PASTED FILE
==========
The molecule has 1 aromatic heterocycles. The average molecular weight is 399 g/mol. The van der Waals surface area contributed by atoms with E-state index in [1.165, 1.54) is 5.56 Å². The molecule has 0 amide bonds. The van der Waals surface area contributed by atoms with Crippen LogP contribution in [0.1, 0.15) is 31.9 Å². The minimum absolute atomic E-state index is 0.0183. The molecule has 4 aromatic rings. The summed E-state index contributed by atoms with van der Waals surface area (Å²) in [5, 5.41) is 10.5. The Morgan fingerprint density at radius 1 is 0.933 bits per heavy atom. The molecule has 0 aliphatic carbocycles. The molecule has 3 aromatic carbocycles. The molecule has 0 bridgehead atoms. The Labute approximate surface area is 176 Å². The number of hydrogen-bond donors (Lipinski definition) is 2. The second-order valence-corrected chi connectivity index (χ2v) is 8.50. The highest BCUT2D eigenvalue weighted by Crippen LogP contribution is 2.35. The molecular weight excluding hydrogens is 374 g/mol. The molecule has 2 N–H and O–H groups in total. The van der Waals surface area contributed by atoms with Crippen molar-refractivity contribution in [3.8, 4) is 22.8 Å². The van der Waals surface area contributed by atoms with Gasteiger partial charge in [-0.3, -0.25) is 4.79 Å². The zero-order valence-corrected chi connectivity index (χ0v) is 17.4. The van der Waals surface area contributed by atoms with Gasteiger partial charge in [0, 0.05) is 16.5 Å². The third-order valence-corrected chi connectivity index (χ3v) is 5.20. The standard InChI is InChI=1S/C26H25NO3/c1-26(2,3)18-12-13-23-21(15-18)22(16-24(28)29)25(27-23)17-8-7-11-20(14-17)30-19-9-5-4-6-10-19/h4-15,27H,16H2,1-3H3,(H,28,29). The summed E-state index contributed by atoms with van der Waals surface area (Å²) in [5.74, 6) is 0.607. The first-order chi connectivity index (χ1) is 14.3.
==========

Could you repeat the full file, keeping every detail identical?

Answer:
The molecule has 1 aromatic heterocycles. The average molecular weight is 399 g/mol. The van der Waals surface area contributed by atoms with E-state index in [1.165, 1.54) is 5.56 Å². The molecule has 0 amide bonds. The van der Waals surface area contributed by atoms with Crippen LogP contribution in [0.1, 0.15) is 31.9 Å². The minimum absolute atomic E-state index is 0.0183. The molecule has 4 aromatic rings. The summed E-state index contributed by atoms with van der Waals surface area (Å²) in [5, 5.41) is 10.5. The Morgan fingerprint density at radius 1 is 0.933 bits per heavy atom. The molecule has 0 aliphatic carbocycles. The molecule has 3 aromatic carbocycles. The molecule has 0 bridgehead atoms. The Labute approximate surface area is 176 Å². The number of hydrogen-bond donors (Lipinski definition) is 2. The second-order valence-corrected chi connectivity index (χ2v) is 8.50. The highest BCUT2D eigenvalue weighted by Crippen LogP contribution is 2.35. The molecular weight excluding hydrogens is 374 g/mol. The molecule has 2 N–H and O–H groups in total. The van der Waals surface area contributed by atoms with Crippen molar-refractivity contribution in [3.8, 4) is 22.8 Å². The van der Waals surface area contributed by atoms with Gasteiger partial charge in [-0.3, -0.25) is 4.79 Å². The zero-order valence-corrected chi connectivity index (χ0v) is 17.4. The van der Waals surface area contributed by atoms with Gasteiger partial charge in [0, 0.05) is 16.5 Å². The third-order valence-corrected chi connectivity index (χ3v) is 5.20. The standard InChI is InChI=1S/C26H25NO3/c1-26(2,3)18-12-13-23-21(15-18)22(16-24(28)29)25(27-23)17-8-7-11-20(14-17)30-19-9-5-4-6-10-19/h4-15,27H,16H2,1-3H3,(H,28,29). The summed E-state index contributed by atoms with van der Waals surface area (Å²) in [5.74, 6) is 0.607. The first-order chi connectivity index (χ1) is 14.3.